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Civil War Soldiers and Strategies

Book proposals and CVs should be sent to:
Dr. Brian S. Wills, Director
The Center for the Study of the Civil War Era
Kennesaw State University
1000 Chastain Road, MD2201, Bldg 22, Rm 3016
Kennesaw, GA 30144-5591 USA
bwills2@kennesaw.edu
Brian S. Wills, Editor
Civil War Soldiers and Strategies is a series designed to offer scholars the opportunity to present examinations of the martial aspects of the American Civil War Era. Expansion of such studies from a traditional focus on battles and leaders has led to the inclusion of many new voices and perspectives. This series takes advantage of those new directions as well as presenting studies that will help us better understand the people who participated in waging war and the engagements that determined the ultimate outcome and aftermath of the conflict. Volumes appropriate for the series include monographs, biographies, edited works, and primary sources.

At the Forefront of Lee’s Invasion

| Filed under: Civil War Era, Civil War Soldiers and Strategies, Forthcoming, Military History, U.S. History
Cover image not yet available

After clearing Virginia’s Shenandoah Valley of Federal troops, Gen. Robert E. Lee’s bold invasion into the North reached the Maryland shore of the Potomac River on June 15, 1863. A week later, the Confederate infantry crossed into lower Pennsylvania, where they had their first sustained interactions with the civilian population in a solidly pro-Union state. Most of the initial encounters with the people in the lush Cumberland Valley and the neighboring parts of the state involved the men from the Army of Northern Virginia’s famed Second Corps, commanded by Lt. Gen. Richard S. Ewell, who led the way as Lee’s veteran soldiers advanced north toward their eventual showdown with the Union army at the crossroads town of Gettysburg.

 


Meade

| Filed under: Civil War Era, Civil War Soldiers and Strategies, Forthcoming, Military History, U.S. History
Meade Cover

George Gordon Meade has not been treated kindly by history. Victorious at Gettysburg, the biggest battle of the American Civil War, Meade was the longest-serving commander of the Army of the Potomac, leading his army through the brutal Overland Campaign and on to the surrender of Robert E. Lee and the Army of Northern Virginia at Appomattox. Serving alongside his new superior, Ulysses S. Grant, in the last year of the war, his role has been overshadowed by the popular Grant. This first full-length study of Meade’s two-year tenure as commander of the Army of the Potomac brings him out of Grant’s shadow and into focus as one of the top three Union generals of the war.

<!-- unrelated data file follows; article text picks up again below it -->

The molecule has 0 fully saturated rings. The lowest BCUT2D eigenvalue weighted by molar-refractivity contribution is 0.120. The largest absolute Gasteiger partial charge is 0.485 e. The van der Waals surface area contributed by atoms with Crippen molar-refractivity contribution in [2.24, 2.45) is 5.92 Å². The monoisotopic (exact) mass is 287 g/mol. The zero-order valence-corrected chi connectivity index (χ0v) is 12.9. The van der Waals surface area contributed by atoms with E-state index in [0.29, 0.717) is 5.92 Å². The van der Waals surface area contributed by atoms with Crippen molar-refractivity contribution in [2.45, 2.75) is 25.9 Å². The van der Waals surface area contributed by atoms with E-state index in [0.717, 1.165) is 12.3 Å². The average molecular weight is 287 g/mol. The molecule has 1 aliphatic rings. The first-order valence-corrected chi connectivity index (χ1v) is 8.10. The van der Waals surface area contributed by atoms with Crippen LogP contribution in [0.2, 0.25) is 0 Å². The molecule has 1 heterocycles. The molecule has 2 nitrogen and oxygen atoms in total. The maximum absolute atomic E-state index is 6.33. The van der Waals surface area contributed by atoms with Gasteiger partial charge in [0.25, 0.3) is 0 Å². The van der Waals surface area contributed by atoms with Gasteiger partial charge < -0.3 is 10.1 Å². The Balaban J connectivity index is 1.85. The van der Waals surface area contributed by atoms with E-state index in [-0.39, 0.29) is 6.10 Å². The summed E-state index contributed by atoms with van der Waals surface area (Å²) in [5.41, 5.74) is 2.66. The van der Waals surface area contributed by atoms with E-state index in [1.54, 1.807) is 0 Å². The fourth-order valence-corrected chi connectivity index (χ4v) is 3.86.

Phantoms of the South Fork

| Filed under: Civil War Era, Civil War Soldiers and Strategies, History, Military History, Recent Releases, U.S. History, Understanding Civil War History
French cover

At 3 a.m. on February 21, 1865, a band of 65 Confederate horsemen slowly made its way down Greene Street in Cumberland, Maryland. Thinking the riders were disguised Union scouts, the few Union soldiers out that bitterly cold morning paid little attention to them. In the meantime, over 3,500 Yankee soldiers peacefully slept.

 


“My Greatest Quarrel with Fortune”

| Filed under: Civil War Era, Civil War Soldiers and Strategies, Military History, Understanding Civil War History
Beemer cover Image

Lew Wallace of Indiana was a self-taught extraordinary military talent. With boldness and celerity, he advanced in less than a year from the rank of colonel of the 11th Indiana to that of major general commanding the 3rd Division at Shiloh. Ultimately, his civilian, amateur military status collided headlong with the professional military culture being assiduously cultivated by Maj. Gen. Henry W. Halleck, a cautious and difficult commander. The fallout was aggravated by Wallace’s unwillingness to acknowledge the protocols that sustained the military chain of command. The primary result of the collision was that he failed to realize his most cherished ambition: leading men in battle.

 


Work for Giants

| Filed under: Civil War Era, Civil War Soldiers and Strategies, History, Military History
Parson cover

During the summer of 1864 a Union column, commanded by Maj. Gen. Andrew Jackson Smith, set out from Tennessee with a goal that had proven impossible in all prior attempts—to find and defeat the cavalry under the command of Confederate major general Nathan Bedford Forrest. Forrest’s cavalry was the greatest threat to the long supply line feeding Sherman’s armies as they advanced on Atlanta.

 


Richmond Must Fall

| Filed under: Civil War Era, Civil War Soldiers and Strategies, Military History
Newsome Cover

In the fall of 1864, the Civil War’s outcome rested largely on Abraham Lincoln’s success in the upcoming presidential election. As the contest approached, cautious optimism buoyed the President’s supporters in the wake of Union victories at Atlanta and in the Shenandoah Valley. With all eyes on the upcoming election, Robert E. Lee and Ulysses S. Grant conducted a series of large-scale military operations outside Richmond and Petersburg, which have, until now, received little attention.

 



This is a Civil War S&S archive